10 Tips for Success with your Career Training from a Campus Director | Institute of Medical and Business Careers

The IMBC Blog

10 Tips for Success with your Career Training from a Campus Director

College Student

Congratulations! You have either decided to enroll in a career training school, or you have already begun your career training journey. So now what? We chatted with the director of a career training campus, Zack Lesak, at the Institute of Medical and Business Careers in Pittsburgh, PA. Keep reading to discover Zack’s top ten tips for success with your career training and ensure that you stay on the right path for success.

  1. Communicate

As a student, you should get to know the staff that works at your campus. Their job is to support you and ensure you have the tools and resources needed to succeed. But, you need to do the work to introduce yourself and get to know them. This includes staff in all departments: financial aid, student support, campus director, career services, and of course, your instructors. Find a few minutes after class to schedule an appointment to meet these individuals and be sure to attend any and all events at the school so you can get to know your fellow students and the staff. By building a professional relationship with them, they will get to know you and your specific needs so that they can provide you with the tools you need to succeed. If they are helping you with anything, be sure to provide quick responses via email or phone, or in-person. Keep them updated on your successes and your challenges. They have supported hundreds, if not thousands, of students before you. So, they know what it takes to succeed and can point you in the right direction when you get stuck. Their advice is priceless. Everyone on the campus wants to see you succeed and will help you do so!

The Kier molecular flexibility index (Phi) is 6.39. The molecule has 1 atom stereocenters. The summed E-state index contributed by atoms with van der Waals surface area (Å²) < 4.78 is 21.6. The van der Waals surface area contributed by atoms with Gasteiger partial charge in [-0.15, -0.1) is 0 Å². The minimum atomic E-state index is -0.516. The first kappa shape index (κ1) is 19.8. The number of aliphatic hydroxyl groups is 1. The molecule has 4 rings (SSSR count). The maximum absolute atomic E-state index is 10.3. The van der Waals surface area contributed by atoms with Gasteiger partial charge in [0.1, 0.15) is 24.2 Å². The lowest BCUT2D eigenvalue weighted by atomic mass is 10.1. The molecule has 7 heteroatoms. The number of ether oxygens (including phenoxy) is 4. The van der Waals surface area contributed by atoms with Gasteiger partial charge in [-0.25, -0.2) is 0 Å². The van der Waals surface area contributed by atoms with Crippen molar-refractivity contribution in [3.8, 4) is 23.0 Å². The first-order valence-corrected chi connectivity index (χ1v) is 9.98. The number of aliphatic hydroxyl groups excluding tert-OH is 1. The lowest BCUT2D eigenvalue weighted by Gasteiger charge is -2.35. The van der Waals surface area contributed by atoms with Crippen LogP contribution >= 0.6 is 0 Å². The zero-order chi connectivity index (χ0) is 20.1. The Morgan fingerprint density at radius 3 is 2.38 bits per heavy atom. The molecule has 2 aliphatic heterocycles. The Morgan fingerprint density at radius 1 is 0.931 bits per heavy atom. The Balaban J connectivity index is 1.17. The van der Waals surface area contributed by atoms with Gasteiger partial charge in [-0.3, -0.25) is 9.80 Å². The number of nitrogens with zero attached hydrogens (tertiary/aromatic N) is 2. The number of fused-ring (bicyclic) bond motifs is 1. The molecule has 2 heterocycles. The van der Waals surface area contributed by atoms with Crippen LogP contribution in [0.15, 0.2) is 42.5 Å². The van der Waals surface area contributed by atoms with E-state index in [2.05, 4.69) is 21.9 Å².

1. It’s okay to be nervous

Acknowledge your feelings, emotions, and anxiety. It’s absolutely okay to have strong feelings of trepidation as you set out on this new and unfamiliar journey. Learning a new skill can be challenging. By creating relationships with the staff around you and your fellow classmates, you’ll build a support network that likely feels the same as you – a bit uncertain but optimistic about what the future holds. Lean on your support network when you need to and be there for others when they need your help. You are part of a great community of learning so take full advantage of it while you can. Once you graduate and start your new career, you’ll appreciate all of these resources to which you had access.

  1. Manage your time efficiently

Time is a resource you cannot purchase more of, trade for, or create. So use it wisely! As a student, there are three important areas of time management on which you should focus:

  1. School time. You have made the smart investment to further yourself, your skills, and your life. So, it is important to set boundaries with family members, friends, and employers so that you can focus on your education. This means you need to communicate with them and share your schedule so they can respect your schedule and provide you the time you need to commit to your studies.